I think part of the reason for questions being posted again and again is that the search function on the site works very poorly, ie. like most other search engines you get a vast variety of responses to searches which you are left having to wade through to find an answer. A site wiki would be an awesome way to organize and catagorize the vast amount of experience and knowledge that many LJ’s bring. Or, rather than a “tag” system for posts have a more strict, but diverse set of catagories that posts can be filed under, eg. a category for hand tools, with a sub category for restoration, that is then broken down into eg. planes, handsaws etc. Of course some stuff with always be changing, eg. recommendations for tool purchase etc. as new models come out. As well, human nature being what it is, there will always be those who would rather post a forum topic rather than do a quick search for something that has already been beat to death on LJ’s, eg. 110 vs 220V.

-- Sometimes the creative process requires foul language. -- Charles Neil

View Rick  Dennington's profile

Rick Dennington

6830 posts in 3825 days

#8 posted 08-28-2011 08:29 PM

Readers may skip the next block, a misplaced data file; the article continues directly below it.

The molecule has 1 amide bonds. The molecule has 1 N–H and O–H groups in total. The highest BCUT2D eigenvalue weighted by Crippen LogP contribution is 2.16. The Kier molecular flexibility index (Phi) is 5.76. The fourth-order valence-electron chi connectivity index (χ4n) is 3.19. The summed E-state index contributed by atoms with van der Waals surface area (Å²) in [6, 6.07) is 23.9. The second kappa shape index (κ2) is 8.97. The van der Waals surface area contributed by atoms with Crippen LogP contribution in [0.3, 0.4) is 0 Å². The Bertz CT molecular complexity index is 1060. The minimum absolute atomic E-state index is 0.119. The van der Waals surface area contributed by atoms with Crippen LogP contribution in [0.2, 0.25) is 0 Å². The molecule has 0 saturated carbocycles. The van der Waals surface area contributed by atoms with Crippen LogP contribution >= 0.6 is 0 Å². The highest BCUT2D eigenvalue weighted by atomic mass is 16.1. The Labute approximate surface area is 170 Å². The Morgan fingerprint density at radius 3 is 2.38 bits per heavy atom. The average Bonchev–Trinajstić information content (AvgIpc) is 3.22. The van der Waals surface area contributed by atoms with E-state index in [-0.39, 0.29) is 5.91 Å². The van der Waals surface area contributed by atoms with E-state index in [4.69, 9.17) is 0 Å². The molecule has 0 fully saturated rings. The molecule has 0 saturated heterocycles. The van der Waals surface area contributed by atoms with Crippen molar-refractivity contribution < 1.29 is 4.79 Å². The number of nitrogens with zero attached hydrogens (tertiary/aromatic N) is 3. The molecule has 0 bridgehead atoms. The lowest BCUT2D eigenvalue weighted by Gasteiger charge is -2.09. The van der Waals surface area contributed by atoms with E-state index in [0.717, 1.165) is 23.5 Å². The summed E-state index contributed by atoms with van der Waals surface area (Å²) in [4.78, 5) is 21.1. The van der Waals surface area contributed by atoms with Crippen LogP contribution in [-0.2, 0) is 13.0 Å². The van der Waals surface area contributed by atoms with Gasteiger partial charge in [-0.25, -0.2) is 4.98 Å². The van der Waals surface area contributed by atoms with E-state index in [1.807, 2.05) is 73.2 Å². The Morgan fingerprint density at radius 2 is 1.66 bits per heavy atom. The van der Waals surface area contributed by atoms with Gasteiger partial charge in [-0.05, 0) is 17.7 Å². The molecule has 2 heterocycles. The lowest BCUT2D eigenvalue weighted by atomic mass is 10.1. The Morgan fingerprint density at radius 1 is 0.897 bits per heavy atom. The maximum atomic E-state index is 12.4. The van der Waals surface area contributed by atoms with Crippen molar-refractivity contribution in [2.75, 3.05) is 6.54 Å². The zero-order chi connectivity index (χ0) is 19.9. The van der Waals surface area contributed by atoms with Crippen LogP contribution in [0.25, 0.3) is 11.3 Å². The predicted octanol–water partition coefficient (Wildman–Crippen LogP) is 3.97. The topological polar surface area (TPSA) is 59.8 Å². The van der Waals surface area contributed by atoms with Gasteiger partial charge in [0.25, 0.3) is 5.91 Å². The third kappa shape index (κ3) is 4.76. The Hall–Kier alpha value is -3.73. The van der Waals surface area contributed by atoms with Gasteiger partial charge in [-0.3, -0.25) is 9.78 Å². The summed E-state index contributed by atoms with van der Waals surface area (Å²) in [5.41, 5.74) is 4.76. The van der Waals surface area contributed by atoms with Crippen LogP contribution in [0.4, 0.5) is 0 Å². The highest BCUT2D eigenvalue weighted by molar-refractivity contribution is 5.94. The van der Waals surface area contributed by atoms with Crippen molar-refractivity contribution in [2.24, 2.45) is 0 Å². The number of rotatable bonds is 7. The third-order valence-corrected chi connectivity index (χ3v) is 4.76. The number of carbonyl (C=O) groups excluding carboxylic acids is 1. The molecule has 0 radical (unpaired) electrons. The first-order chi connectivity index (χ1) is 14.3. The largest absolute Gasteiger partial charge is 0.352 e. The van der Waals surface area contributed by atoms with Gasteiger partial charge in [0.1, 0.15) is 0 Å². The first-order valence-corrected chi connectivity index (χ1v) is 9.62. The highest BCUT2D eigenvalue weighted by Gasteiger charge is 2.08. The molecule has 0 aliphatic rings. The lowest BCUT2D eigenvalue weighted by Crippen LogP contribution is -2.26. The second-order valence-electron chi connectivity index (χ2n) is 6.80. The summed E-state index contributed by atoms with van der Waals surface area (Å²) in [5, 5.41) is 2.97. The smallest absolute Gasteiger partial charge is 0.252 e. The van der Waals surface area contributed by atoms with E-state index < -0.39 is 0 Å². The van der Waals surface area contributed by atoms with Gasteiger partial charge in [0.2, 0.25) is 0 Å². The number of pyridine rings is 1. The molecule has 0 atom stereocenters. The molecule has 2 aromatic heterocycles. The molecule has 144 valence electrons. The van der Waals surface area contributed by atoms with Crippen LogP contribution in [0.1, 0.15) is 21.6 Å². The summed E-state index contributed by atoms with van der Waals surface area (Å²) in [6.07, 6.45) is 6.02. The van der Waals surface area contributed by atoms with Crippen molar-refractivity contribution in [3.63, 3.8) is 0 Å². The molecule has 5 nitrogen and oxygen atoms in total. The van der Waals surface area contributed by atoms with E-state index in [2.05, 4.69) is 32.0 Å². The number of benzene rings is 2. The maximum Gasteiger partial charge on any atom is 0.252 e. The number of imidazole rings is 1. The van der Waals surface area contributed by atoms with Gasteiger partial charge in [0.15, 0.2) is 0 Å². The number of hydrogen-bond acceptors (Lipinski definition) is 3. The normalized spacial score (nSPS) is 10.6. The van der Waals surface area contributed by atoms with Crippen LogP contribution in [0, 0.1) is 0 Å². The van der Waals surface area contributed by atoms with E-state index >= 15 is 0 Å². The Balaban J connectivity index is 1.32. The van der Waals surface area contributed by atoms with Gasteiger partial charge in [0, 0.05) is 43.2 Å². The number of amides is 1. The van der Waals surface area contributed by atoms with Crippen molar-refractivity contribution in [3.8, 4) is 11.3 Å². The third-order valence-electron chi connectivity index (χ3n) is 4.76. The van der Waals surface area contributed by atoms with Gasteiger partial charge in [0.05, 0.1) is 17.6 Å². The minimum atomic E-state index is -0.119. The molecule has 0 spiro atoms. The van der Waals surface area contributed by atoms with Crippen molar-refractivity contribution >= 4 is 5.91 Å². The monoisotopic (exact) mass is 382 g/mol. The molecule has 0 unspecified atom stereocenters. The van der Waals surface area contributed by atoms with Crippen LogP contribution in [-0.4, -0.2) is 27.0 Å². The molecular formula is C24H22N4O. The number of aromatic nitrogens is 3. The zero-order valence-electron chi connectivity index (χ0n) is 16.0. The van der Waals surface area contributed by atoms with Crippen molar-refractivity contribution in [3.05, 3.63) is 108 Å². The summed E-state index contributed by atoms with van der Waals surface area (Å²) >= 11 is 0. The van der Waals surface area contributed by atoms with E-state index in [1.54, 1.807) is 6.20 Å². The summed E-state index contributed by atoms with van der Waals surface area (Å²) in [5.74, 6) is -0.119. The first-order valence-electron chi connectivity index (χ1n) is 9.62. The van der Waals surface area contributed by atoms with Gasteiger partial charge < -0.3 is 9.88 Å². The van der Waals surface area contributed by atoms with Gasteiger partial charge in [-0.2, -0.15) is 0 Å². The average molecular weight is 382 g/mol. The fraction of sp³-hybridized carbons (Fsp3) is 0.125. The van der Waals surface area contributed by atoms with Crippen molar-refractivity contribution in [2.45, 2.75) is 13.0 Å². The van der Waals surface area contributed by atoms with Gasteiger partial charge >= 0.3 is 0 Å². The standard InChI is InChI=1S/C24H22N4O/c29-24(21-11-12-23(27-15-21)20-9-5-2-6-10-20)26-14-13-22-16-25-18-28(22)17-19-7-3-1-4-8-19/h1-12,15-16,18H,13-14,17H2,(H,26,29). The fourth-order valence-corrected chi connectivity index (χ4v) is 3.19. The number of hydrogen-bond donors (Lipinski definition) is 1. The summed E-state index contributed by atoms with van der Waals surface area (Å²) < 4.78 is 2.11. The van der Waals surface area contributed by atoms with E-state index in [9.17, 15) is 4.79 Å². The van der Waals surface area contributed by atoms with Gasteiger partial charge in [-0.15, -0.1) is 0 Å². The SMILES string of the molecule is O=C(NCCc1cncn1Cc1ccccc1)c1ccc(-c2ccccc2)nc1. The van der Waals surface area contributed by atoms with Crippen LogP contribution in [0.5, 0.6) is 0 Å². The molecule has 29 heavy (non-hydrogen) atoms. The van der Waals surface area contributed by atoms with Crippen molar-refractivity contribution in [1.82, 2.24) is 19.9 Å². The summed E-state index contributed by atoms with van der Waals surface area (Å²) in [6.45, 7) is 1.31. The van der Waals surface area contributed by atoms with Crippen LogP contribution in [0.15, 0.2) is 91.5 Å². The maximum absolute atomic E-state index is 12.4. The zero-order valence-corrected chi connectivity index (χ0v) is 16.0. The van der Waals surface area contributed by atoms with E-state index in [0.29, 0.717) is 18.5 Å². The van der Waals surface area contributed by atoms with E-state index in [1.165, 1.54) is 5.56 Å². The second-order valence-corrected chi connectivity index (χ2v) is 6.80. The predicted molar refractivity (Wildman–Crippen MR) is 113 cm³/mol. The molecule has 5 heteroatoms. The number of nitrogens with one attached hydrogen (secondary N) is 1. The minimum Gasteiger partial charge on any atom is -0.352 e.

Jim, you have a very valid point in what you are saying, but let me carry it a bit further…..I think these people that jump up and join a woodworking forum should “do their homework” before doing so. What I mean by that is they should read ww books, magazines, watch ww videos, and gain knowledge of the craft before they join. It stands to reason that some already have some tools and some knowledge of them. And we all want to learn….I did….you did… But…before I joined LJs, I’d been doing ww for almost 20 years. I was completely self-taught on the use of my machines and tools. I had noone to show me anything, except the books, magazines, videos, and, manuals for each tool to learn how they operated and what they could do. When I found LJs, completely by accident, and decided to join, I had some experience under my belt. The old addage “You gotta learn to crawl before you can walk” still applies today. The same questions asked, the same answers given, just a different bunch every so often, and the cycle begins all over again. Everybody wants it yesterday…..